As a woman, I’m terrified of what a Trump presidency will mean for me if I ever need to terminate a pregnancy, or cannot afford birth control, or if I’m sexually assaulted. And I am a white woman with access to a top education and with limited financial concerns, relatively speaking, so I cannot begin to comprehend the profound fear more marginalized people must be feeling. This week I’ve thought about the women who came forward to say Trump sexually assaulted them, and every woman who has been sexually assaulted, and thought how triggering the next four years will be for them. I thought about every story I read about a Muslim child, or an immigrant child who cried and had nightmares, fearing a Trump presidency would mean the end of their lives here as they know it. I thought about the black families who already cannot trust law enforcement and who are grossly, disproportionately the victims of police brutality. I thought about people living with disabilities, and how they must feel knowing that their health insurance is at risk because a president who mocks them doesn’t care about their well-being. I thought about members of the LGBTQ community: gay couples who fear their marriages will be delegitimized by the courts, trans people who fear they won’t have access to the care they need to transition.
So what can we do? That, I believe, goes back to the issue of privilege. It should be—it must be—on those of us with privilege, be it educational, economic, gender, or race, to make change, and take concrete steps to right the wrongs that brought us here and those to come.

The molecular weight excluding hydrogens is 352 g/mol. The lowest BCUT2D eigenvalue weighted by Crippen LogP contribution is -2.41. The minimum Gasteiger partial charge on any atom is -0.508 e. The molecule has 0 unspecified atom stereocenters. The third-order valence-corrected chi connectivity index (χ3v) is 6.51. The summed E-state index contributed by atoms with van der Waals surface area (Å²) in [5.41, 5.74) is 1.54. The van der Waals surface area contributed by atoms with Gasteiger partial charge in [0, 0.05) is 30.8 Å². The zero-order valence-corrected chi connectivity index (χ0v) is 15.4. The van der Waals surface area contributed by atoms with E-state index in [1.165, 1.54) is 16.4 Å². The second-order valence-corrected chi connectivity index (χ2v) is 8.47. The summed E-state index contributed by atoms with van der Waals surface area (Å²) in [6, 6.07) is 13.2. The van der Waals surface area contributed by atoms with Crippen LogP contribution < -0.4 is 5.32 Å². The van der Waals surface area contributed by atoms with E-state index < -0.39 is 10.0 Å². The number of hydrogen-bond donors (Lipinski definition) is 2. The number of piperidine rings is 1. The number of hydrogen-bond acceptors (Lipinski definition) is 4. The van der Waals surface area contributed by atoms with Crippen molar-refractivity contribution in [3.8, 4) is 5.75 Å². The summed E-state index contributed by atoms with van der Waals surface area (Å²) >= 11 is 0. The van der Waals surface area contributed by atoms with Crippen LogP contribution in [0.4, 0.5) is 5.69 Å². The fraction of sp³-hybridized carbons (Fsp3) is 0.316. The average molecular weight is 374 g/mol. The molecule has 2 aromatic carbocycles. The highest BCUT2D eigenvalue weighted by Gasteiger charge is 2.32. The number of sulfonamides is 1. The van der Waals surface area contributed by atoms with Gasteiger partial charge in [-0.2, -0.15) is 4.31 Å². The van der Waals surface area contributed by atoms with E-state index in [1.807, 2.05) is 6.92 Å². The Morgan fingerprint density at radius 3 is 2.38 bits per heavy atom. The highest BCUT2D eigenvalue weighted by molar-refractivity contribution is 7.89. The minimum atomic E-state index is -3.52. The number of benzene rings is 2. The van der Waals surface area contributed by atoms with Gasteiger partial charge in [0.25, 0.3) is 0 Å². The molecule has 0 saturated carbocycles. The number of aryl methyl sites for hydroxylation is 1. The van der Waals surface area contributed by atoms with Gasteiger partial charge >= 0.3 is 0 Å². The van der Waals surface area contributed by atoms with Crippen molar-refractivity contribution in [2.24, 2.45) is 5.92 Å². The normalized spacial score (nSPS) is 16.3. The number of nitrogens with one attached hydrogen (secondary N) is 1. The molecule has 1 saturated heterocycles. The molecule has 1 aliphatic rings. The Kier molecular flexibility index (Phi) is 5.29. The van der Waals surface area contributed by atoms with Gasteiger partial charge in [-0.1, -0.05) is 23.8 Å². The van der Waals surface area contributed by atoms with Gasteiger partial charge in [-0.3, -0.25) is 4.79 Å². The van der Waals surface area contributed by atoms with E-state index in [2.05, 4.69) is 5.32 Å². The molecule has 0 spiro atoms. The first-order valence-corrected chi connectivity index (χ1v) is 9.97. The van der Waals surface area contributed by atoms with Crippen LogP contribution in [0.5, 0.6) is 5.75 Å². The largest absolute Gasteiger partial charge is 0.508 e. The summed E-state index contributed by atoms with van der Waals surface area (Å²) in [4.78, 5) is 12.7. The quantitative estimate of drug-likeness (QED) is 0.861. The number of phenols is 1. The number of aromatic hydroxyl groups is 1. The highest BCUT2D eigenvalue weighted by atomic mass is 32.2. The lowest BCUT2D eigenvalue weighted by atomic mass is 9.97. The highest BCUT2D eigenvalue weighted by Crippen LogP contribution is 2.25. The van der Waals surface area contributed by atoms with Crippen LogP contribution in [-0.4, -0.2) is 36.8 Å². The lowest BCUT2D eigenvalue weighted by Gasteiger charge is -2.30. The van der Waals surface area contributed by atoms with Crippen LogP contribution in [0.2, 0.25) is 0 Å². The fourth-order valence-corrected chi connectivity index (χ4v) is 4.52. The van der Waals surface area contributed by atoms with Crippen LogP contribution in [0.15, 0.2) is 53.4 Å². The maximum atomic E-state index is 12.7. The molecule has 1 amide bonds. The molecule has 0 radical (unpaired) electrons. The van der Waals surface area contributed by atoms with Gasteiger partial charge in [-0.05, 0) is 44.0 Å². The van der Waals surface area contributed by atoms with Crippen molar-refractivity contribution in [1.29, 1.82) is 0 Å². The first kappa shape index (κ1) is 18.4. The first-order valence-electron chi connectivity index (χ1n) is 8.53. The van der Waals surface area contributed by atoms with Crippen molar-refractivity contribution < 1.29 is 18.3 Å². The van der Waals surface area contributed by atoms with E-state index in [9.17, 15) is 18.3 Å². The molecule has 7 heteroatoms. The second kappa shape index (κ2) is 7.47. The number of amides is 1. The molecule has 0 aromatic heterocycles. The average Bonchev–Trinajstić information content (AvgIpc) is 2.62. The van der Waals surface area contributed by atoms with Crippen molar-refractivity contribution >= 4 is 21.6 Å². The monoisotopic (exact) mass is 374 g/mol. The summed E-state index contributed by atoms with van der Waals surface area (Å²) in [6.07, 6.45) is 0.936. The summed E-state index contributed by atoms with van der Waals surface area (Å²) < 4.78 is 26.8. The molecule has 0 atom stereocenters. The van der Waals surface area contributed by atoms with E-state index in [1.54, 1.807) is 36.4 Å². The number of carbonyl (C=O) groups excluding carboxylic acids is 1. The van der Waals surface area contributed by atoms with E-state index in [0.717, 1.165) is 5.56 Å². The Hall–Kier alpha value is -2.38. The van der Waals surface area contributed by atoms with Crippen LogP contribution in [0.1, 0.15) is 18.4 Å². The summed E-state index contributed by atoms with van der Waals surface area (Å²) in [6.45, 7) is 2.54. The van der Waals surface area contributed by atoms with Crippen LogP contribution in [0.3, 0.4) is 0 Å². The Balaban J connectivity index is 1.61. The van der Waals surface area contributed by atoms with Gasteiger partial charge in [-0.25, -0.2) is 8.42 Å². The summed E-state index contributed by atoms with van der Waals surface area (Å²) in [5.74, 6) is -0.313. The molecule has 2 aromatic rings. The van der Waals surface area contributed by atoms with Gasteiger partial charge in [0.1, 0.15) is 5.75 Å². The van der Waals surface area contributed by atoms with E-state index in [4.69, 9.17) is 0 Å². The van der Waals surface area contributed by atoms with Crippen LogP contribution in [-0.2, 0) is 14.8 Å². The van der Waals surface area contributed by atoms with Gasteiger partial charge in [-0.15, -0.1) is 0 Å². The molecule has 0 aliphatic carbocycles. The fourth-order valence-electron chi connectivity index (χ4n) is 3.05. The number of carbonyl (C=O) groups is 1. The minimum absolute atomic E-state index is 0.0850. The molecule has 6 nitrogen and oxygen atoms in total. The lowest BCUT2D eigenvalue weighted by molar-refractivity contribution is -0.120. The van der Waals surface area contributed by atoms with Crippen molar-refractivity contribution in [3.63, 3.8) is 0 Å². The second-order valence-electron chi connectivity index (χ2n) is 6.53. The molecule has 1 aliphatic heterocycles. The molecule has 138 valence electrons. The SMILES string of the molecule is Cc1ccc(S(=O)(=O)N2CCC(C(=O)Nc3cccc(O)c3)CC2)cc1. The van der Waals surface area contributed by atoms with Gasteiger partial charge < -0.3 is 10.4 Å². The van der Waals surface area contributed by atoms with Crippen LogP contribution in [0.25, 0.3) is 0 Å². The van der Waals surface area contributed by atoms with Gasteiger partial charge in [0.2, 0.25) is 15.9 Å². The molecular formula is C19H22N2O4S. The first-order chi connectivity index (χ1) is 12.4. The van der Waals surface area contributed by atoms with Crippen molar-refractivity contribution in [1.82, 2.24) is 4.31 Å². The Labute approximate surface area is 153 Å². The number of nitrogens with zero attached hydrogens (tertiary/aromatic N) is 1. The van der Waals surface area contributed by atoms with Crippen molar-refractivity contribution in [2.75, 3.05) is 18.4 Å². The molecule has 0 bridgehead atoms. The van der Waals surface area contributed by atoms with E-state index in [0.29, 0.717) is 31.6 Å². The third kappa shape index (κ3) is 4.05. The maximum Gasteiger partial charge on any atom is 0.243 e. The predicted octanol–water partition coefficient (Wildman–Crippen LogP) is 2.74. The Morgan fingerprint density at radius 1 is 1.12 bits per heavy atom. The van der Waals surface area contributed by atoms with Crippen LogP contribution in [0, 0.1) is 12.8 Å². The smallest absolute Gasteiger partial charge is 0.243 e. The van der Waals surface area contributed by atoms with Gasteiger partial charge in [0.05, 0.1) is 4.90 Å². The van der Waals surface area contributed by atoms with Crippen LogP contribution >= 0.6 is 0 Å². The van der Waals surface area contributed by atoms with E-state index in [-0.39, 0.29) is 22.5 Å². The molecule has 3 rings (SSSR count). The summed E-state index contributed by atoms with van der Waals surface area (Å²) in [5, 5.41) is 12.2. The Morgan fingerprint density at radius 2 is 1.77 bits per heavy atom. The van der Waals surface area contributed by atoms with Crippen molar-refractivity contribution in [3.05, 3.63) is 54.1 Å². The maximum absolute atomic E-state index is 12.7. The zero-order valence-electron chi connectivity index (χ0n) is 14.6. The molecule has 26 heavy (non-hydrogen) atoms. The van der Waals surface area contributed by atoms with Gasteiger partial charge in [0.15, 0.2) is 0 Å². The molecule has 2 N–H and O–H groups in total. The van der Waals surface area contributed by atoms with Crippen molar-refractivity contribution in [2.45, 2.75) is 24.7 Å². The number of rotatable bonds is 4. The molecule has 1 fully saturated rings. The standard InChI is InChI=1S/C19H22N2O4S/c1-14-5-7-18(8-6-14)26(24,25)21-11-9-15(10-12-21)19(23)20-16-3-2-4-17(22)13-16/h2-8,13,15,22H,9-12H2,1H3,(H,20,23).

Attending law school is a great and unique privilege. That goes without saying. We are lucky to be at Boston College, where a commitment to service and a respect for diverse perspectives and backgrounds is seen as an asset not only to our education, but also to what we will do with it and what we will contribute to society after leaving this school. Some of us share privileges that others don’t, either because of our race or our gender identity or our sexual orientation or our faith or our economic background. But being at law school means we all share the great privilege of being trained specifically to uphold the law and to fight for justice. And this is not a privilege we can afford to waste, especially not at a time like this.
No matter who you voted for, there are certain constitutional protections we must ensure are upheld. Beyond that, there must be a sense of humanity in everything we do, because the law is, after all, the governance of human beings. This must involve not only acknowledging, but actively standing up for the humanity of all people.
On Wednesday, my phone was flooded with texts and Facebook messages from friends to talk about the election results. I reached out to friends who I knew were struggling, especially friends whose safety, well-being, and identities would be at stake under a Trump presidency. Some incredible groups on campus offered safe spaces for students feeling scared and angry after the election, and sent emails offering words of comfort and support. Knowing that we were all in this together was an immense comfort.
Being an ally does not only mean liking your friends’ Facebook posts about Black Lives Matter, or posting an article about how Mike Pence supports conversion therapy. Those actions show solidarity, but in a time when so much is at stake, allyship must also involve clear, concrete action. We must openly denounce hate and bigotry where we see it, and that means giving whatever we can—time, money, support—to organizations that work to protect people’s rights, and dismantle the systems of oppression that remain constant in our society.